One thing every language has in common though, is positive versus negative. Human nature is defiant and rebellious: we are innately programmed to do what we shouldn’t do. Schools create rebels because they often say “Don’t do this” or “don’t do that” instead of “If you do this, a consequence will happen”. When communicating with children and youth, telling them not to eat junk food will make them want to eat junk food. However, if a young child is told that vegetables are junk, and McDonald’s is healthy, the child will naturally opt for vegetables after a period of time. Legal language has succeed in this area for the phrasing itself is as simple as “if you commit this crime, you will serve this maximum punishment”. It offers people a choice, not an absolute. Humans need choices because people want recognition: recognition for making a good choice rather than just robotically doing as told (Fukuyama).

When communicating, it is suggested that we use relate words so as to maximize the greatest outcome for both sides, primarily ourselves. If children hate homework, call it a “mission”, “task”, or “project”. They will feel a sense of accomplishment. If teenagers believe that rules are made to be broken, give them “guidelines” and “suggestions”. If you want someone to help you, ask for it, don’t demand it. If you want to persuade someone, simply say “don’t  you think this would be a good idea?” instead of “I think this is a good idea”. People care more about what they think than what you think, so make them believe that it was their idea.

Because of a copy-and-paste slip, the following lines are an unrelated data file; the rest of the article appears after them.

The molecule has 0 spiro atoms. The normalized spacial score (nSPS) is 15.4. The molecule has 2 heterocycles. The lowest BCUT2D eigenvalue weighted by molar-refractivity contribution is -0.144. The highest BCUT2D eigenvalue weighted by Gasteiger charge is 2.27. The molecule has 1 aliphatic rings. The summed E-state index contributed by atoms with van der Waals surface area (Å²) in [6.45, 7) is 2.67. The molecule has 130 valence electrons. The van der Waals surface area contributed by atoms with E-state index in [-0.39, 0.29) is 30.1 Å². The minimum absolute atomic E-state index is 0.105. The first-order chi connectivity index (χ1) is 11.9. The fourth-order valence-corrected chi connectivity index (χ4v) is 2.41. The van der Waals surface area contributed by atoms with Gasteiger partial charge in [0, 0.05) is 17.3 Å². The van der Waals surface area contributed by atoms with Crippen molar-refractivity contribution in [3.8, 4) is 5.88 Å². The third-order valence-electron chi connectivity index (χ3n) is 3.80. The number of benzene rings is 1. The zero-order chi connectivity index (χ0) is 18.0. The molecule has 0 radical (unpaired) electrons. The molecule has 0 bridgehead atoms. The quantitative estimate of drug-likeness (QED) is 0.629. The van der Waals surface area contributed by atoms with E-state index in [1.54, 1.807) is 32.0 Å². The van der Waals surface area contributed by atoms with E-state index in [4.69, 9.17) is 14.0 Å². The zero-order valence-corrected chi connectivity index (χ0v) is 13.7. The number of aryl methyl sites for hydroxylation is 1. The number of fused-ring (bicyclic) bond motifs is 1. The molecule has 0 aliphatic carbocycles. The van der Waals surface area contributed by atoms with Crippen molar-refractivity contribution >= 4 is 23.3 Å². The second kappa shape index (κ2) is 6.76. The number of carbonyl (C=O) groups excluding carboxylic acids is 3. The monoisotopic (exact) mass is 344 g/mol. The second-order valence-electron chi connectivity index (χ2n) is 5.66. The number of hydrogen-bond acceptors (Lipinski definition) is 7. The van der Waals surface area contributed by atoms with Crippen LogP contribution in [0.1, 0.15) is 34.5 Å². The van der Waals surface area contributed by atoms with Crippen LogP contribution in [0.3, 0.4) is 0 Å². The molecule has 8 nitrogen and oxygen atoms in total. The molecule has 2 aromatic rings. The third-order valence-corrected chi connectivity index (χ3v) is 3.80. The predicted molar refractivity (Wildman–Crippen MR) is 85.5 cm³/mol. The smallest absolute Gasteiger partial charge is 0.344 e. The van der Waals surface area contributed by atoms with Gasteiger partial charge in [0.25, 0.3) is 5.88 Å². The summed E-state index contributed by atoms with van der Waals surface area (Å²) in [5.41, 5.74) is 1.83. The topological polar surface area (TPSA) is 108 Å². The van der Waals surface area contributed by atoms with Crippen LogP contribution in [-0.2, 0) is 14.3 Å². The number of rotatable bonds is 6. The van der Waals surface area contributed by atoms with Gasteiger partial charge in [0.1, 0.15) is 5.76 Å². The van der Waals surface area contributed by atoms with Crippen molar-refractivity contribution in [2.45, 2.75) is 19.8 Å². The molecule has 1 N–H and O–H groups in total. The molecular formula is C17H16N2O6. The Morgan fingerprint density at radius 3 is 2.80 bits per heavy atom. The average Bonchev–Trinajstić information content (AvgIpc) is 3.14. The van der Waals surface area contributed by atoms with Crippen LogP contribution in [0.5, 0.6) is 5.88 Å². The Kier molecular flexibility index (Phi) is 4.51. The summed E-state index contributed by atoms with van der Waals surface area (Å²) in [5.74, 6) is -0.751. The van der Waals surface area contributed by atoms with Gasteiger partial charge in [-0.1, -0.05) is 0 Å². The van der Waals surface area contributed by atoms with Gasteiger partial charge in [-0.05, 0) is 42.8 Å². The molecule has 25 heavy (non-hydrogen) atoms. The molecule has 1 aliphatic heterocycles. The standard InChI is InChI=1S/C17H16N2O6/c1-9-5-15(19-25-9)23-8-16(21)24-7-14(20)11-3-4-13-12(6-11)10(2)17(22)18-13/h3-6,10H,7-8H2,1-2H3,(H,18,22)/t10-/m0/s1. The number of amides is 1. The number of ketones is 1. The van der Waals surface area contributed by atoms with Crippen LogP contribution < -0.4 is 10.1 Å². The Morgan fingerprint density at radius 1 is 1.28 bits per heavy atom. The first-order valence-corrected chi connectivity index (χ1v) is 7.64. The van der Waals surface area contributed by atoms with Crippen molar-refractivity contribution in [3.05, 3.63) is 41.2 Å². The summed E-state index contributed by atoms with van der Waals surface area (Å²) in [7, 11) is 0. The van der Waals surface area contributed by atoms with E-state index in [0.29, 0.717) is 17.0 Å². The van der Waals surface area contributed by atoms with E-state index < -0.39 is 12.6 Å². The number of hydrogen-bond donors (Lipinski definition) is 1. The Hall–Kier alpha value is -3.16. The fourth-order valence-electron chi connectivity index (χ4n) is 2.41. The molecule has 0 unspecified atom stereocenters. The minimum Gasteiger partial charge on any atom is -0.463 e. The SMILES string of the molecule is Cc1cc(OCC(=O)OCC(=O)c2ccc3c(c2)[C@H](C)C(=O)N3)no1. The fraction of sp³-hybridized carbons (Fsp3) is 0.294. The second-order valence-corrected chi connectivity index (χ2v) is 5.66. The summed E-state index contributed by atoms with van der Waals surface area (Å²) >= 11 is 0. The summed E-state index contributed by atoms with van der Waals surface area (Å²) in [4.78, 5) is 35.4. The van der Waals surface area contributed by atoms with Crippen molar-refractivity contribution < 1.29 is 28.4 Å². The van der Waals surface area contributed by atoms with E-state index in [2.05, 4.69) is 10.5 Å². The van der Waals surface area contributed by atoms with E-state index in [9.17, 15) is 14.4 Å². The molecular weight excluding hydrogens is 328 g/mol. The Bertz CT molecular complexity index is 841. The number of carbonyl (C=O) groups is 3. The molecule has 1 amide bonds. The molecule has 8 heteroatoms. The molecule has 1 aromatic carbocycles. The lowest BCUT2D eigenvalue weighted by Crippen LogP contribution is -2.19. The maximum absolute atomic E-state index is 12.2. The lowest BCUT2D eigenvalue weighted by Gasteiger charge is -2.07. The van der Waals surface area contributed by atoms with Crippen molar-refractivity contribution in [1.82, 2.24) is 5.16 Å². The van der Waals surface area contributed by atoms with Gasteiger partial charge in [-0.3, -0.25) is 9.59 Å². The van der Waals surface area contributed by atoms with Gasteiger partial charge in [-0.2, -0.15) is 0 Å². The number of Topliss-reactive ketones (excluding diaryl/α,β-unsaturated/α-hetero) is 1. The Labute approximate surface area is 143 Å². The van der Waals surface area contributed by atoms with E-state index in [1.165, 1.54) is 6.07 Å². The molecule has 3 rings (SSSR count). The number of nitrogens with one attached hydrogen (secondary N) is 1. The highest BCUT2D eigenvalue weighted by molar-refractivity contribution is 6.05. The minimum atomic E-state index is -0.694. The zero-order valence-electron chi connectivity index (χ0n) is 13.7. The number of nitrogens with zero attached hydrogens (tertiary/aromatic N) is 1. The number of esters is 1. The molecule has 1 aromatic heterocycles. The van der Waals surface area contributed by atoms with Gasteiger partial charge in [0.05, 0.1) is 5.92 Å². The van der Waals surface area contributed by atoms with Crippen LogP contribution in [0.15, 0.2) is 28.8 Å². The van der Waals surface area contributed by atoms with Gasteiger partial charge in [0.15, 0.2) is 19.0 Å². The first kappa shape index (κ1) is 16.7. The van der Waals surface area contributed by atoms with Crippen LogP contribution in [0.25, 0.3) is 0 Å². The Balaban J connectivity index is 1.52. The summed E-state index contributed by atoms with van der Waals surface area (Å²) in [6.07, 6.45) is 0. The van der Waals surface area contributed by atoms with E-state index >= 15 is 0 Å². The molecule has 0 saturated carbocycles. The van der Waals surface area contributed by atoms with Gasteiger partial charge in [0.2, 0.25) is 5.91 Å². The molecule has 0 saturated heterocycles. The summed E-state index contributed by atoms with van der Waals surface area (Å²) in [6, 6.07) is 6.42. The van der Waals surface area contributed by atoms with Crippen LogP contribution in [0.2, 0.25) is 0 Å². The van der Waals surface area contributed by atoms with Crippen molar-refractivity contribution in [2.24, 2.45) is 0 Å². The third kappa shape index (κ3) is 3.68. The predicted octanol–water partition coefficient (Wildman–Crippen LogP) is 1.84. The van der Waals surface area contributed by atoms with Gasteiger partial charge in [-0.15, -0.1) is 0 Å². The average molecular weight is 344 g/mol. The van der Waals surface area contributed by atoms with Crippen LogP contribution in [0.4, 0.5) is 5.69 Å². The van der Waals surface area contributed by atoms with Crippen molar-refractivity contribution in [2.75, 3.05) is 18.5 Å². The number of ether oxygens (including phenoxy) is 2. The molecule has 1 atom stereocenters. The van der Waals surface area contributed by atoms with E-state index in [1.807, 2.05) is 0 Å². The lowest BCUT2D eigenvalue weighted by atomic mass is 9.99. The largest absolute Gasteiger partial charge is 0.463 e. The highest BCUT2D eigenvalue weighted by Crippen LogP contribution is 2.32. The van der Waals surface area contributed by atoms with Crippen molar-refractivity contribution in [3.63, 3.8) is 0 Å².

In sum, language is a large basis for the way our world works, and if used correctly, we can maximise the greatest outcomes for ourselves.

Thinking it is nothing, knowing it is something, and doing it is everything.

Mikavelli

References:
1. Foucault – The Archeology of Knowledge
2. Bacal – Using Positive Language
3. Lukaszewski – The Strategic Power of Positive Language
4. Mikavelli – The Evolution of The English Language

Everybody Lies – But Why?

Lie to me and tell me that it’s gonna be alright.
~David Cook~

The inability to communicate candidly simply in fear of the other person’s reaction is merely a reflection of our own insecurities manifesting. We fear the other’s reaction because we don’t want a living reminder of how we would react – thus we create a scenario where we simply hope that our own reactions will be, later on, reflected in their own behaviour.